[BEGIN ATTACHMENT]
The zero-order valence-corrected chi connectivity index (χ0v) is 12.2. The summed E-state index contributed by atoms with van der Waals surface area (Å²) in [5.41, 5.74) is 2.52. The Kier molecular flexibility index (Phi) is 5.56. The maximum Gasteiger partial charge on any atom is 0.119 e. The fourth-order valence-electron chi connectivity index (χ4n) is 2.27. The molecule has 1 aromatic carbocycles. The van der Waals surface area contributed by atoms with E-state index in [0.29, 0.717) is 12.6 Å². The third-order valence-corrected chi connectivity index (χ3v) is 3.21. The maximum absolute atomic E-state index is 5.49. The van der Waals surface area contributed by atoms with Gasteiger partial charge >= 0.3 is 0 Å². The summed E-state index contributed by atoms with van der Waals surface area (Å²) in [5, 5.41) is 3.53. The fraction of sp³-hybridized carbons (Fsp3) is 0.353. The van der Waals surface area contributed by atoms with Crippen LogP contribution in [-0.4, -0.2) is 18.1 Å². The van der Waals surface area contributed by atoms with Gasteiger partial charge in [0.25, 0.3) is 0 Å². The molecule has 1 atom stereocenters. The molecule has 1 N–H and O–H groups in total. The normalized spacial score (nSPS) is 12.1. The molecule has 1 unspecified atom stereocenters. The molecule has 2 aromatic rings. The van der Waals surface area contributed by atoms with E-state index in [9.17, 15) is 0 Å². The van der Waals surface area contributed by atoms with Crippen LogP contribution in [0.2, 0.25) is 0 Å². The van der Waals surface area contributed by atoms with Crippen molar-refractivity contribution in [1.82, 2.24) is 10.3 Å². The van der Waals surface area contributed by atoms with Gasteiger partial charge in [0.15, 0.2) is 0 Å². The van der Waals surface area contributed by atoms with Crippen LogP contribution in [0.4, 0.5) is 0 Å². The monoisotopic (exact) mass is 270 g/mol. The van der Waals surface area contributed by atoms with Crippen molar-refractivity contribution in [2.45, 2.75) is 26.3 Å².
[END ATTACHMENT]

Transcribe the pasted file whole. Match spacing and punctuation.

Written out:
The zero-order valence-corrected chi connectivity index (χ0v) is 12.2. The summed E-state index contributed by atoms with van der Waals surface area (Å²) in [5.41, 5.74) is 2.52. The Kier molecular flexibility index (Phi) is 5.56. The maximum Gasteiger partial charge on any atom is 0.119 e. The fourth-order valence-electron chi connectivity index (χ4n) is 2.27. The molecule has 1 aromatic carbocycles. The van der Waals surface area contributed by atoms with E-state index in [0.29, 0.717) is 12.6 Å². The third-order valence-corrected chi connectivity index (χ3v) is 3.21. The maximum absolute atomic E-state index is 5.49. The van der Waals surface area contributed by atoms with Gasteiger partial charge >= 0.3 is 0 Å². The summed E-state index contributed by atoms with van der Waals surface area (Å²) in [5, 5.41) is 3.53. The fraction of sp³-hybridized carbons (Fsp3) is 0.353. The van der Waals surface area contributed by atoms with Crippen LogP contribution in [-0.4, -0.2) is 18.1 Å². The van der Waals surface area contributed by atoms with Gasteiger partial charge in [0.25, 0.3) is 0 Å². The molecule has 1 atom stereocenters. The molecule has 1 N–H and O–H groups in total. The normalized spacial score (nSPS) is 12.1. The molecule has 1 unspecified atom stereocenters. The molecule has 2 aromatic rings. The van der Waals surface area contributed by atoms with E-state index in [9.17, 15) is 0 Å². The van der Waals surface area contributed by atoms with Crippen LogP contribution in [0.2, 0.25) is 0 Å². The van der Waals surface area contributed by atoms with Crippen molar-refractivity contribution in [1.82, 2.24) is 10.3 Å². The van der Waals surface area contributed by atoms with Gasteiger partial charge in [0.15, 0.2) is 0 Å². The van der Waals surface area contributed by atoms with Crippen LogP contribution in [0.4, 0.5) is 0 Å². The monoisotopic (exact) mass is 270 g/mol. The van der Waals surface area contributed by atoms with Crippen molar-refractivity contribution in [2.45, 2.75) is 26.3 Å².